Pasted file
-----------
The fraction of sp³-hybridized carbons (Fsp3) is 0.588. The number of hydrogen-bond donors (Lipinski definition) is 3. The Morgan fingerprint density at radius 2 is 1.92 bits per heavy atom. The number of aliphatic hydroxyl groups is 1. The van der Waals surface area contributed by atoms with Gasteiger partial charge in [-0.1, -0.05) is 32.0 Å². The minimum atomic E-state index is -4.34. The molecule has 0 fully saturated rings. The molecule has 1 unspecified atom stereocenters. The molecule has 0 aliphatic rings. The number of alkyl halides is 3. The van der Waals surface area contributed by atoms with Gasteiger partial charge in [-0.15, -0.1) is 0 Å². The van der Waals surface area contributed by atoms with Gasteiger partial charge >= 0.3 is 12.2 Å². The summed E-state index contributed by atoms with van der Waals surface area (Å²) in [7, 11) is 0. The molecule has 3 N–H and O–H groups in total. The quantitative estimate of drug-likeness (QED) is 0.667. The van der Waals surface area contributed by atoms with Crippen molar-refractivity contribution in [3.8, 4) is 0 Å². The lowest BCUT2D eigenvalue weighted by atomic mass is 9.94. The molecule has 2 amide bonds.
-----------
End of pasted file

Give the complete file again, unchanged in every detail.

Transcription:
The fraction of sp³-hybridized carbons (Fsp3) is 0.588. The number of hydrogen-bond donors (Lipinski definition) is 3. The Morgan fingerprint density at radius 2 is 1.92 bits per heavy atom. The number of aliphatic hydroxyl groups is 1. The van der Waals surface area contributed by atoms with Gasteiger partial charge in [-0.1, -0.05) is 32.0 Å². The minimum atomic E-state index is -4.34. The molecule has 0 fully saturated rings. The molecule has 1 unspecified atom stereocenters. The molecule has 0 aliphatic rings. The number of alkyl halides is 3. The van der Waals surface area contributed by atoms with Gasteiger partial charge in [-0.15, -0.1) is 0 Å². The van der Waals surface area contributed by atoms with Gasteiger partial charge >= 0.3 is 12.2 Å². The summed E-state index contributed by atoms with van der Waals surface area (Å²) in [7, 11) is 0. The molecule has 3 N–H and O–H groups in total. The quantitative estimate of drug-likeness (QED) is 0.667. The van der Waals surface area contributed by atoms with Crippen molar-refractivity contribution in [3.8, 4) is 0 Å². The lowest BCUT2D eigenvalue weighted by atomic mass is 9.94. The molecule has 2 amide bonds.